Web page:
The small, handy cameras we have at the tip of our fingers today are part of a long and varied history that goes back more than 100 years. It is tricky to say when, exactly, the very first camera was invented, because early prototypes of cameras, or camera-like tools existed long before anything practical, portable and usable by people in everyday life was widely available (such as the pinhole camera and the camera obscura). Having said that, there are several pioneers throughout history who made significant breakthroughs in camera technology, and their names are the ones we now associate with the invention of the first camera. Let’s take a look through these pioneering figures who made the ingenious camera technology of today possible.
The French inventor Nicéphore Niépce is credited with creating the first camera for making photographic images in 1825. In his early experiments, he toyed with how a negative image could be created on paper coated with silver chloride, but these resulting images were temporary. However, following several later chemical explorations, he discovered that a film made from Bitumen of Judea mixed with pewter could produce permanent photographic images (with a blurred quality) when exposed inside a camera obscura. Niépce called this process ‘heliography’. Meanwhile, Niépce’s younger colleague, Louis Daguerre, a former apprentice in architecture and theatre design, carried on Niépce’s work into the mid and late 19th century.
Following Niépce’s death in 1833, Louise Daguerre took his colleague’s pioneering developments further, eventually producing the first ever portable camera in 1839. Daguerre produced a type of box camera which he called the Daguerreotype, in which a plate coated with a thin film of silver iodide was exposed to light, often for several minutes or even hours. Daguerre treated the image with mercury vapor and hot saltwater to remove the silver iodide, thus revealing a permanent image left behind. Daguerreotypes produced images in reverse, or mirror image.
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Exposure times for early Daguerreotypes were long, but as the concept of the camera continued to evolve, shorter exposure times meant the cameras could be used to take portrait photographs for the first time ever. Such was the popularity of the Daguerreotype the French Government were proud to show off the design as a “gift to the world.” However, the Daguerreotype was not without its drawbacks – it was an expensive process, and could create only one, single photographic image.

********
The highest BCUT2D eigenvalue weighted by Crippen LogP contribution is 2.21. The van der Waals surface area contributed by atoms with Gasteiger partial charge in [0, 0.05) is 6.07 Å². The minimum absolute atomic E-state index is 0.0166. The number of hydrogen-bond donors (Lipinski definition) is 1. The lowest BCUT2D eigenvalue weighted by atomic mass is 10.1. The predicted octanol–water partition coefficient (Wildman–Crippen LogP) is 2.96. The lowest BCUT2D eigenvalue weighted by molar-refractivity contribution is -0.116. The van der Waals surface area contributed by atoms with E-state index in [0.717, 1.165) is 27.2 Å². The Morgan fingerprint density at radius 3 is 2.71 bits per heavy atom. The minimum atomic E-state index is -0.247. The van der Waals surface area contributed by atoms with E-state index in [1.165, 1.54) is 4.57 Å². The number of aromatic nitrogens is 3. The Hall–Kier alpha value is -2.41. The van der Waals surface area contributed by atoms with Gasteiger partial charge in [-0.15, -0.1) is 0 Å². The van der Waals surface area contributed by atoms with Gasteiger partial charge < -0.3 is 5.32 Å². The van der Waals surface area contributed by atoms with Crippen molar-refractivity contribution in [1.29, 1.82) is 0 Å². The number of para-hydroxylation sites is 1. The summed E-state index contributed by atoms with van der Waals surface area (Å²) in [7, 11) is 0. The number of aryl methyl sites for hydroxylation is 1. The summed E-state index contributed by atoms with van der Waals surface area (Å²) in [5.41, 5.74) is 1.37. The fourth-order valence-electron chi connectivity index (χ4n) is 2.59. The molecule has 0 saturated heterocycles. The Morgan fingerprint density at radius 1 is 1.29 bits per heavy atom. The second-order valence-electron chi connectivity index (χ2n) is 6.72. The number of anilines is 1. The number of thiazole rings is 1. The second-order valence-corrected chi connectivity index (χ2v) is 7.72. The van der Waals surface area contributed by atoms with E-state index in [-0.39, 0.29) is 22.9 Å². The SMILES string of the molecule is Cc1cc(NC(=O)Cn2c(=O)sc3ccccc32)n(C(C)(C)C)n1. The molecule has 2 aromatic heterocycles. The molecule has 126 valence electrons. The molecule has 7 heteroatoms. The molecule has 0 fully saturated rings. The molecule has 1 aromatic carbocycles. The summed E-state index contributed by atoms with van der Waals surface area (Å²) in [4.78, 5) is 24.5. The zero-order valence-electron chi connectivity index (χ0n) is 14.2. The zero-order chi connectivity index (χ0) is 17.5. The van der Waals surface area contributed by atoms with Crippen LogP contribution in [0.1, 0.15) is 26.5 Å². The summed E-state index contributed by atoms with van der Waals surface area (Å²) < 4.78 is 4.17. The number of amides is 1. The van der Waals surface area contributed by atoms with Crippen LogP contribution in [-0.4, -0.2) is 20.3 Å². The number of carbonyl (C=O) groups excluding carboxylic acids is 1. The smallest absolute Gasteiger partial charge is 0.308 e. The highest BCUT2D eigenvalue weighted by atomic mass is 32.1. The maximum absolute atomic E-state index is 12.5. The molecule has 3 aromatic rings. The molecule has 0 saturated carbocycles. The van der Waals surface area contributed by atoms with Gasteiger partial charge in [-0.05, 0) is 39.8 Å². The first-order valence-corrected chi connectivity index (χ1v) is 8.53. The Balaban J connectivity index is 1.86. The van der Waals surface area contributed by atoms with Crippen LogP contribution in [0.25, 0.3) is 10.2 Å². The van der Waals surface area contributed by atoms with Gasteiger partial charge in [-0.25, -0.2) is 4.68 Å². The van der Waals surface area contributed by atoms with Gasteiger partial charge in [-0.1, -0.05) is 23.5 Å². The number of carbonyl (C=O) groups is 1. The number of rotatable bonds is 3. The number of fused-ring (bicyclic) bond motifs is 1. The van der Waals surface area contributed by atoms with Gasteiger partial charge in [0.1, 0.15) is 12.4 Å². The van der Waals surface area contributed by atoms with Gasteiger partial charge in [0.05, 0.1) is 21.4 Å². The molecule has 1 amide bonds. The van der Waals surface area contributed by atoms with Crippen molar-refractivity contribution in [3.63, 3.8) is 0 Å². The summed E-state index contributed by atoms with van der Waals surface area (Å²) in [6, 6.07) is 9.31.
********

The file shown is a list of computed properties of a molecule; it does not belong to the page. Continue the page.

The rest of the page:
William Henry Fox Talbot
At the same time that Daguerre made his breakthrough discoveries, an Englishman called William Henry Fox Talbot was also working on a type of camera which he called a Calotype. Talbot unveiled his camera in 1839 to the Royal Institute in London. In contrast with the Daguerreotype, Talbot’s camera worked with a different series of chemical processes – he began with a sheet of writing paper, treated with silver nitrate and coated in potassium iodide. Just before being used to capture an image, the Talbot coated the paper in gallo-nitrate of silver to produce a film ready for exposure. The paper was exposed to the image through a box camera for just a few minutes, before being washed with a new layer of gallo-nitrate of silver to fix the image in place.
While Talbot’s camera had a far slower exposure time than the Daguerreotype, it produced negative images with a blurred quality. In order to make a positive print from the negative, Talbot soaked a new sheet of paper in salt solution, and brushed it on one side to make it light sensitive. After placing the Calotype negative over this sheet of paper, Talbot covered the two sheets with a glass plate and shone light onto them, allowing light to pass through from the upper sheet of paper and translate the negative into a positive image on the sheet below – and voila! The first print from a negative film was created.